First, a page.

Bacterial Growth and Division
Fig. 6
Segregation of cytoplasm, surface, and DNA at division.
The cytoplasm of the cell is segregated randomly at division. Each
daughter cell shares equally in the parental cytoplasm
(ribosomes, soluble proteins, ions, etc.), which can be considered
randomly distributed throughout the dividing cell. The DNA is
segregated nonrandomly, but each daughter cell gets a complete
and equal complement of DNA from the dividing cell. The
nonrandom segregation is at the level of a single strand. Since
each DNA duplex is made up of an ‘‘older’’ strand and a new
complement made on the older strand, and each cell is composed
of an ‘‘older’’ pole and a pole just made at the previous division,
one can see whether strands of one age go preferentially toward
one or the other age pole. Experimental analysis indicates that the
DNA strands segregate as though the older DNA strand goes
preferentially toward the pole that it went to at the previous
division. This may be phrased as the newer strand goes toward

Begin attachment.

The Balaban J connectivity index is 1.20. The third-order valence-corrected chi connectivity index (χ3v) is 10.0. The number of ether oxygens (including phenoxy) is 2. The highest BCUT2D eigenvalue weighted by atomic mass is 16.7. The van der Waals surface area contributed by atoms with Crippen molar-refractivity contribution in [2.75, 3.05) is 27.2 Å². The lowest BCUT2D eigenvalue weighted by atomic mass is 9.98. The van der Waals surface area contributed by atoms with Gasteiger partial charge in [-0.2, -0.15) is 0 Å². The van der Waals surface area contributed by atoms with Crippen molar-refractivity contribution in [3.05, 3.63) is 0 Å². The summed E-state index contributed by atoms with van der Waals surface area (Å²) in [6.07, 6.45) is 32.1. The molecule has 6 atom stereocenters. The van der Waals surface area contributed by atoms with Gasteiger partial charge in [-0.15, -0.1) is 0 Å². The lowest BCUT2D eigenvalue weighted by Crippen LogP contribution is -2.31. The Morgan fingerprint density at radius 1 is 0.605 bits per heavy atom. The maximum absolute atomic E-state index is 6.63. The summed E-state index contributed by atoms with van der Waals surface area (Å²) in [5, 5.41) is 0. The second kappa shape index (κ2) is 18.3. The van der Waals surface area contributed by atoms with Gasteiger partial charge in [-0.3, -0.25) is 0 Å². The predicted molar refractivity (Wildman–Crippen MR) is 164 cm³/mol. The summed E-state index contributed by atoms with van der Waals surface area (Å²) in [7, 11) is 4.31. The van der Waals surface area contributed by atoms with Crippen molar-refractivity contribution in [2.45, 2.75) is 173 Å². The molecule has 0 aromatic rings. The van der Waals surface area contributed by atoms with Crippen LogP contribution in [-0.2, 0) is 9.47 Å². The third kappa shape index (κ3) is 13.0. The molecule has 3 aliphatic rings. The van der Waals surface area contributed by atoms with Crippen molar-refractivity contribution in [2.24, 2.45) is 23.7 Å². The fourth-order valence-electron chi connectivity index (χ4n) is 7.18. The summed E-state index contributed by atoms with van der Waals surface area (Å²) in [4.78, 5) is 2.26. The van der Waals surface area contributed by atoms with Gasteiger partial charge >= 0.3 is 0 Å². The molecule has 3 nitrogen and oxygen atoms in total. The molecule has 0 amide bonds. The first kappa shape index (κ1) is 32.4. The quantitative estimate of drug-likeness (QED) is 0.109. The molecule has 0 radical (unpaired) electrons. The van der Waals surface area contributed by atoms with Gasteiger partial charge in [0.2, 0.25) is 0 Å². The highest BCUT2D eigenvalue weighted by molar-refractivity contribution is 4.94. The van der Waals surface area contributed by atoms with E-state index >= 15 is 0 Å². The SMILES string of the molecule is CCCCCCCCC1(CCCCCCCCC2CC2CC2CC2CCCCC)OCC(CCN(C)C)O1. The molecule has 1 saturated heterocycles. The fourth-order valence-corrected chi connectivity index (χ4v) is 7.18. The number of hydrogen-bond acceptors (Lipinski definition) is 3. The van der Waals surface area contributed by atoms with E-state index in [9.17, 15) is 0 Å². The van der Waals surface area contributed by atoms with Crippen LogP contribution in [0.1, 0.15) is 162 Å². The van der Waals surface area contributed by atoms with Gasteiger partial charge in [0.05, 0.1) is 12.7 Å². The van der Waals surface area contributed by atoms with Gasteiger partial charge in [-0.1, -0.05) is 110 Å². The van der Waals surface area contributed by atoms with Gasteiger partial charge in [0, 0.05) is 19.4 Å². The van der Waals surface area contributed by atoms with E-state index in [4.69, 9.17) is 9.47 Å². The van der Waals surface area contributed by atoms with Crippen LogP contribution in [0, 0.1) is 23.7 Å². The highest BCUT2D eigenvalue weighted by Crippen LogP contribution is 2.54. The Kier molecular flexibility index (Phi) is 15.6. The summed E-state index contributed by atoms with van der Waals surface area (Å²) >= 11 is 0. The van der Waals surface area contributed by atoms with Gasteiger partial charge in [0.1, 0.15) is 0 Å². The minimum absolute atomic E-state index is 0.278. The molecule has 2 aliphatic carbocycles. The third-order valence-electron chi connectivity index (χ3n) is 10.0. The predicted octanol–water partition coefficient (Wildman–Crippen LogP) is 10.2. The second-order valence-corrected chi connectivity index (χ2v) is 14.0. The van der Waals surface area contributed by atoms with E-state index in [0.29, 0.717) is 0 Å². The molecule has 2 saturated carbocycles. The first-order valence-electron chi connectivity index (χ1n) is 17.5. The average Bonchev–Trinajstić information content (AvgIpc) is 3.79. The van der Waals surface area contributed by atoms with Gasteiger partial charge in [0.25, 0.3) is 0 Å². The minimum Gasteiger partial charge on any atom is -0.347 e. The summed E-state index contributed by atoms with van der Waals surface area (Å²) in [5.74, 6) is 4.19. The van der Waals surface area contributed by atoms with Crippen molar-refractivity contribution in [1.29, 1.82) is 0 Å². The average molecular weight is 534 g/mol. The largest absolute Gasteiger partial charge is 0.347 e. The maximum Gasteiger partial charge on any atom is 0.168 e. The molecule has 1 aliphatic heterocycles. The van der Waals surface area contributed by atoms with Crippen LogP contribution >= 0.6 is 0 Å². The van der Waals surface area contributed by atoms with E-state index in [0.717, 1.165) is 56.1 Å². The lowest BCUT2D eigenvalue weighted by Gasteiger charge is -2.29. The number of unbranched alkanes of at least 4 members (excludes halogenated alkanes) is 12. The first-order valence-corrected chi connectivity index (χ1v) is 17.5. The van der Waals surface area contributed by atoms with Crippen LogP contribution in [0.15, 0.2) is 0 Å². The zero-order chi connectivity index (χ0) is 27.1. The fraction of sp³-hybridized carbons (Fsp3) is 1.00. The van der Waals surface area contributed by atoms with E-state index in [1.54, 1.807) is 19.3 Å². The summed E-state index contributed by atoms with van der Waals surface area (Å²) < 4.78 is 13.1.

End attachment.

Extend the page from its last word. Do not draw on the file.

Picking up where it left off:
the newer pole. The degree of nonrandom segregation is not
perfect, but is stochastic, and is approximately 60/40 rather than
50/50. The surface of the cell segregates to the daughter cells at
division such that the poles are conserved and the sidewall
segregates with no apparent conservation of sidewall
peptidoglycan. It is not clear whether insertion of new wall
material over the side is perfectly uniform or whether there is
some nonuniform pattern of insertion.
Segregation of DNA
DNA segregates so that each daughter
cell receives a complete genome from
the dividing mother cell (Fig. 6). As the
DNA nucleoid is relatively compact within
a dividing cell, if the nucleoids were
apportioned completely randomly, one
might expect that at some divisions one
of the daughter cells would not receive any
DNA and the other daughter cell would
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